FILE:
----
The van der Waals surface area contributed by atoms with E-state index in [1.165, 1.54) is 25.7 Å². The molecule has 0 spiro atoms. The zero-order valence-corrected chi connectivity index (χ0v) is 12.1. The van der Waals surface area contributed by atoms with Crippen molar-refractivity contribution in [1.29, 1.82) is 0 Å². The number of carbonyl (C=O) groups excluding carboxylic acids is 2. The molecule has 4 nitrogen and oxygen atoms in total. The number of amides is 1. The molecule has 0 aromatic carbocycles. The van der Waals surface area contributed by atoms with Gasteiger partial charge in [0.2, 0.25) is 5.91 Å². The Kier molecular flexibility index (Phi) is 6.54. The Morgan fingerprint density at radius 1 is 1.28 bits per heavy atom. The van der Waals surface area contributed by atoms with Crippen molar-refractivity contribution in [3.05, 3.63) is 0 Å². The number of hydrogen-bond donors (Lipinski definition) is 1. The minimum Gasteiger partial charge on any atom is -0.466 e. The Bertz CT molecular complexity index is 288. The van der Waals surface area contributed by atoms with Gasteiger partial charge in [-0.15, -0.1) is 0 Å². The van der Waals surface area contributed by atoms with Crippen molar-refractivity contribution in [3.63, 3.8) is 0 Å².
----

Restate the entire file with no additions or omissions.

The van der Waals surface area contributed by atoms with E-state index in [1.165, 1.54) is 25.7 Å². The molecule has 0 spiro atoms. The zero-order valence-corrected chi connectivity index (χ0v) is 12.1. The van der Waals surface area contributed by atoms with Crippen molar-refractivity contribution in [1.29, 1.82) is 0 Å². The number of carbonyl (C=O) groups excluding carboxylic acids is 2. The molecule has 4 nitrogen and oxygen atoms in total. The number of amides is 1. The molecule has 0 aromatic carbocycles. The van der Waals surface area contributed by atoms with Gasteiger partial charge in [0.2, 0.25) is 5.91 Å². The Kier molecular flexibility index (Phi) is 6.54. The Morgan fingerprint density at radius 1 is 1.28 bits per heavy atom. The van der Waals surface area contributed by atoms with Crippen molar-refractivity contribution in [3.05, 3.63) is 0 Å². The number of hydrogen-bond donors (Lipinski definition) is 1. The minimum Gasteiger partial charge on any atom is -0.466 e. The Bertz CT molecular complexity index is 288. The van der Waals surface area contributed by atoms with Gasteiger partial charge in [-0.15, -0.1) is 0 Å². The van der Waals surface area contributed by atoms with Crippen molar-refractivity contribution in [3.63, 3.8) is 0 Å².